University of Tennessee Health Science Center Officially Unveils Center for Healthcare Improvement and Patient Simulation (CHIPS).




The University of Tennessee Health Science Center officially cut the ribbon on the Center for Healthcare Improvement and Patient Simulation (CHIPS), the site of SG18USA, today. The CHIPS site, available for tour during the SG18USA event, is a 45,000-square-foot, world-class building dedicated to education, research, and professional development of enhanced clinical skills using standardized patients (actors trained to portray patients), high-fidelity patient simulators and virtual reality technology.

“We are changing the face of health care education,” said UTHSC Chancellor Steve Schwab, MD. “Everyone who makes up a (health care) team trains as a team from day one.” The lobby of the building is dedicated to Ken Brown, JD, MPA, PhD, FACHE, executive vice chancellor and chief operations officer for UTHSC, who had the vision for the building and has been the primary force in its development.

Chad Epps, MD, an anesthesiologist and leader in simulation education, was recruited to UTHSC in 2016 to be the executive director of the Center for Healthcare Improvement and Patient Simulation. The building is a reflection of a culture at UTHSC that values this type of training, he said. “It’s most definitely a statement to the community that this institution is making a commitment to improving the way health care professionals are trained and the way health care is delivered.” The center will also be a resource for continuing education for the area’s health care community.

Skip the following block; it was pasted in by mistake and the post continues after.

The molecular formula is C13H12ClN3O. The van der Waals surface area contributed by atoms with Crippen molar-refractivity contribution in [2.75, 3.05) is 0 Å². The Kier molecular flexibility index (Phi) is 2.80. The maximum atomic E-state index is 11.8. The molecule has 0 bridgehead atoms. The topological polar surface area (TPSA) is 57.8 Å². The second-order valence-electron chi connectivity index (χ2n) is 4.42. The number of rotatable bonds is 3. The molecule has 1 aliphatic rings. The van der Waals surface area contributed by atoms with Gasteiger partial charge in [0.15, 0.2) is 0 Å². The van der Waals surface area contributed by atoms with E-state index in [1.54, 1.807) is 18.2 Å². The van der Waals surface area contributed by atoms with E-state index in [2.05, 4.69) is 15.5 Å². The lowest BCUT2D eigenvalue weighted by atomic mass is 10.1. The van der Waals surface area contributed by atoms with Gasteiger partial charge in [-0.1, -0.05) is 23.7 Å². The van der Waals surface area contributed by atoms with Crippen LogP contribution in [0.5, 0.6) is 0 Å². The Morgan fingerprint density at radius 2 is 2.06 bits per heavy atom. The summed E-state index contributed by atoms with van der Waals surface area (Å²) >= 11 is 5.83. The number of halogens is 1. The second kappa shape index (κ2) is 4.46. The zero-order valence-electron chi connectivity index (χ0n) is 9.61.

The building, which has been under construction since 2015, is the only one of its kind in Tennessee and one of only a handful in the country built for and totally dedicated to simulation training.

We're excited and honored to be hosting our event in a center which allows students from the six colleges at UTHSC – Dentistry, Graduate Health Sciences, Health Professions, Nursing, Medicine, and Pharmacy – to train together in simulation settings to develop their skills in delivering team-based health care, which is the proven model for the highest-quality care today.

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